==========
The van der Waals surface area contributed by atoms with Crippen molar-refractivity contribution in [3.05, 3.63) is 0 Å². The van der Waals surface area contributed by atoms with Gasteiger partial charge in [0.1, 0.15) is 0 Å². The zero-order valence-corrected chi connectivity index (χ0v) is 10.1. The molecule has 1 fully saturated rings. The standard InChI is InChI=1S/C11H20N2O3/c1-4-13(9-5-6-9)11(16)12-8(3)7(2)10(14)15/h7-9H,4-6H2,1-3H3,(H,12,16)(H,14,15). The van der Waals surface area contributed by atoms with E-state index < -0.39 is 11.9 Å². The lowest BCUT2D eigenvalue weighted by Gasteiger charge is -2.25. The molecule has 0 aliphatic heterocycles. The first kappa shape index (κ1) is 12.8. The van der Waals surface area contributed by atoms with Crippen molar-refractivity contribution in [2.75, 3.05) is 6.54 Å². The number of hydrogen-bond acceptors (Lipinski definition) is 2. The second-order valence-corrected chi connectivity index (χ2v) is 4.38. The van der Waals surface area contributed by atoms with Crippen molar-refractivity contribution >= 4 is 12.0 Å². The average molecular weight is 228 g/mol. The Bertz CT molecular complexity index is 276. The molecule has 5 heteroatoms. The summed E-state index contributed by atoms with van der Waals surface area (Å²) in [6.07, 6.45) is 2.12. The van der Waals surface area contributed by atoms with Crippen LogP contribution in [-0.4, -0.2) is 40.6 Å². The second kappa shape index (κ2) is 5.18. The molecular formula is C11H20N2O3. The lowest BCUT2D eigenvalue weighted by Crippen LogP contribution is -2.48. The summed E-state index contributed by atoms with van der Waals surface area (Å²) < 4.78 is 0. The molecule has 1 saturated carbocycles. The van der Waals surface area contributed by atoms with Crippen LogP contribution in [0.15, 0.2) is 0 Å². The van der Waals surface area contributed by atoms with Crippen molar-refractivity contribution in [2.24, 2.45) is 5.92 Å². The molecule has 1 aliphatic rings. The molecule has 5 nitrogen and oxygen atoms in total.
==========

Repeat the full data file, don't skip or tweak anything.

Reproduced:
The van der Waals surface area contributed by atoms with Crippen molar-refractivity contribution in [3.05, 3.63) is 0 Å². The van der Waals surface area contributed by atoms with Gasteiger partial charge in [0.1, 0.15) is 0 Å². The zero-order valence-corrected chi connectivity index (χ0v) is 10.1. The molecule has 1 fully saturated rings. The standard InChI is InChI=1S/C11H20N2O3/c1-4-13(9-5-6-9)11(16)12-8(3)7(2)10(14)15/h7-9H,4-6H2,1-3H3,(H,12,16)(H,14,15). The van der Waals surface area contributed by atoms with E-state index < -0.39 is 11.9 Å². The lowest BCUT2D eigenvalue weighted by Gasteiger charge is -2.25. The molecule has 0 aliphatic heterocycles. The first kappa shape index (κ1) is 12.8. The van der Waals surface area contributed by atoms with Crippen molar-refractivity contribution in [2.75, 3.05) is 6.54 Å². The number of hydrogen-bond acceptors (Lipinski definition) is 2. The second-order valence-corrected chi connectivity index (χ2v) is 4.38. The van der Waals surface area contributed by atoms with Crippen molar-refractivity contribution >= 4 is 12.0 Å². The average molecular weight is 228 g/mol. The Bertz CT molecular complexity index is 276. The molecule has 5 heteroatoms. The summed E-state index contributed by atoms with van der Waals surface area (Å²) in [6.07, 6.45) is 2.12. The van der Waals surface area contributed by atoms with Crippen LogP contribution in [-0.4, -0.2) is 40.6 Å². The second kappa shape index (κ2) is 5.18. The molecular formula is C11H20N2O3. The lowest BCUT2D eigenvalue weighted by Crippen LogP contribution is -2.48. The summed E-state index contributed by atoms with van der Waals surface area (Å²) < 4.78 is 0. The molecule has 1 saturated carbocycles. The van der Waals surface area contributed by atoms with Crippen LogP contribution in [0.15, 0.2) is 0 Å². The van der Waals surface area contributed by atoms with Crippen molar-refractivity contribution in [2.24, 2.45) is 5.92 Å². The molecule has 1 aliphatic rings. The molecule has 5 nitrogen and oxygen atoms in total.